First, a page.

In Order to Prepare for This Final Paper, You Prepare a Proposal



In order to prepare for this final paper, you prepare a “proposal”:

THE PROPOSAL FOR THE FINAL PAPER(there’s 3 separate things you need to do)In order to prepare for this serious assignment (worth much of your grade), this semester, I am assigning a “proposal” assignment. A proposal is a formal “map” of the paper you are about to write. Just like a marriage proposal, it is proof, long before you “get” the man/woman of your dreams, that you lay the groundwork: you show that you can actually support this marriage, that you’ve done the mental and material preparation necessary for entering a serious agreement, and that know exactly what you are about to embark upon.

Your Proposal for the Final Paper is expected to contain the following THREE PARTS:

1)  AN INTRODUCTION PARAGRAPH: identify/introduce the books/films/ author/director, etc. If you are doing a comparison, a clear statement of why these two texts are being compared - this does not mean simply stating that the texts are “alike”, and therefore “interesting” (anyone could see that).

2)  A CLEAR THESIS STATEMENT OR ARGUMENT: a well-formulated argument is NOT simply a statement of fact, or a sentence that “describes” a text. An argument forwards a hypothesis – a speculation that you PROVE using the paragraphs in your paper.

·  This is the simplest way to describe an argument: a well-formulated argument sentence will consist of at least two clauses, connected with a “because”. You have to “set up” the argument first, and then get to your point – yr in a seminar class; a thesis statement is not going to consist of one sentence.

·  Example of a decent intro: John Boorman’s film illustrates the manner in which apartheid infiltrated every aspect of life, controlling the deeply personal and day-to-day activities of all people in South Africa. This system of governance very nearly destroyed not just the nation, but also individual lives and people’s families. Boorman’s film, “In My Country” is an intensely personal, voyeuristic view of the events surrounding the Truth and Reconciliation Commission, and the way in which a nationally known Afrikaner poet, Anna Malan – played by Juliet Binoche – first learns about the atrocities committed “in her name”. Achmat Dangor’s 2002 novel, Bitter Fruit, which explores……….(blah blah blah). Dangor’s novel and Boorman’s film address the level of secrecy, silence, and complicity that was required for apartheid to continue for nearly half a century, while modernity – and the individual rights associated with modernity – passed by 80% of the population of South Africa. Everyone – the beneficiaries, and those whose rights were compromised – knew, on some level, what was going on in the country; in fact, the whole world knew what was going on in South Africa. Both writer and director seem to say that complicity is required in order for such ongoing atrocities to occur – that the powerful beneficiaries of an unjust system such as apartheid willingly turn a blind eye to the atrocities that support their power - because……………(this is the “because” clause I referred to earlier).

·  What follows the “because”: list the reasons why your argument is important/write about. These reasons formulate the basis of your supporting paragraphs – they are the “mini arguments” with which you will begin each of your paragraphs.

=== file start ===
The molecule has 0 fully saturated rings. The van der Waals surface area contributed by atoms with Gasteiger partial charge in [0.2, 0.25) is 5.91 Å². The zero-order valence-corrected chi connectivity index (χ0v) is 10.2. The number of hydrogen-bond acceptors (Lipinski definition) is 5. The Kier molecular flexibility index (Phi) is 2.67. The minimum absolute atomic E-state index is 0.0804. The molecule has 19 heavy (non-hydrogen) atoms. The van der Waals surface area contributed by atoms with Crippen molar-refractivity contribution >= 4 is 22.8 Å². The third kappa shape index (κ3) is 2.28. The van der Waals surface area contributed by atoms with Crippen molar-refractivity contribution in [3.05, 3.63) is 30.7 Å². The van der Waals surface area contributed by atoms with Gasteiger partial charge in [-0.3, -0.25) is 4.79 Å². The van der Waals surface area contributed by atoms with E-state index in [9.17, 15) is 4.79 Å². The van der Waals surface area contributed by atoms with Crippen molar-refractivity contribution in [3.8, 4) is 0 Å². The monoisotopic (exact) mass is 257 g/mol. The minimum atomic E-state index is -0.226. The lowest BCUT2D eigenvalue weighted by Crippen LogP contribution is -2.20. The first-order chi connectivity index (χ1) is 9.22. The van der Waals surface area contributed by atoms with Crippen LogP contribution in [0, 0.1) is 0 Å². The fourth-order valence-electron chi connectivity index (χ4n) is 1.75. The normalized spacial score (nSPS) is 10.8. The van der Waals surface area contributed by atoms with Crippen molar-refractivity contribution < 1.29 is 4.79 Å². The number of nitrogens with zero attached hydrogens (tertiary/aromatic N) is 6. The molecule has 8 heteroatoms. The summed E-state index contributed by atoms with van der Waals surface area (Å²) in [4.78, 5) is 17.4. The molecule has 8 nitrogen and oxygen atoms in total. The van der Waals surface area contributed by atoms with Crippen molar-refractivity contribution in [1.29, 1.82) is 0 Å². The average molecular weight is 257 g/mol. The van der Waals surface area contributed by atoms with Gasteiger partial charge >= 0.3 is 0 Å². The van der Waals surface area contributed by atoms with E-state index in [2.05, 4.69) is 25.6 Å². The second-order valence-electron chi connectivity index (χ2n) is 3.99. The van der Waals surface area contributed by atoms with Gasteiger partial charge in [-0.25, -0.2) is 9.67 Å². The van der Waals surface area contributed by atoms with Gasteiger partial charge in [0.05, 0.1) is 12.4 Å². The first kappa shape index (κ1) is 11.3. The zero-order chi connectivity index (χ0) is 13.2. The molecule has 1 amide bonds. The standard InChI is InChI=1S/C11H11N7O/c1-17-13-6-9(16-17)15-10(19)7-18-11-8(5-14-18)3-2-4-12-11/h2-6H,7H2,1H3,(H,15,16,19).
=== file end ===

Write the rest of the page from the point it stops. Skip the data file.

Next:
A List of 10 (ten) documented, academic sources, and a short description of the contents/arguments that the author forwards. This obviously means that you need to do the research WELL AHEAD of time. From here, you can “weed out” what’s unnecessary – this just forces you to do the research well before the night before the paper is due.

·  ALL sources for this paper must be from academic journals (through our Coursepack, or library website).

·  NO papers from websites not accessible through the library website. Reputable journal articles are acceptable.

·  You may include the background research that you’ve conducted can include historical, economical, social research – as long as it’s relevant to your paper.


A separate title page: title, your name, the date, my name, and the course number

▪1 ½ spaced, 12-point Times font, with regular margins (absolutely no excuses on this)

▪Please pay attention to my policies on grammar, mechanics, and punctuation (clearly stated in syllabus). If I can’t read your sentences, or follow your logic clearly, it will be difficult for me to read your brilliant ideas.

Keep your graded proposal in folder and turn it in with the final paper - this way, I can see how you have (or whether you have) paid attention to the problem areas identified.


Brief intro to the requirements for the final paper (not due till the end of the semester):

For the final paper, you will be writing about any ONE of the novels we have read so far in class, or a COMPARISON between TWO (ONLY TWO) novels/novel and a film, etc., using the critical articles/academic papers we have read (from the Coursepack), as additional, foundational material to help you. The paper is an analysis, not an author-biography or a summary of the story - so assume that your audience has read the story. Only use examples to illustrate your own arguments – a short summary or a direct quote can be added to “prove” your point, not to take up space.

The final paper must be/meet the following requirements:

a) LENGTH: 10 (full) pages: double-spaced, 12-point Times font, with regular margins (absolutely no excuses on this)

b) FIVE documented, academic sources (must be from academic journals (through our Coursepack, or library website). NO websites not accessible through the library website.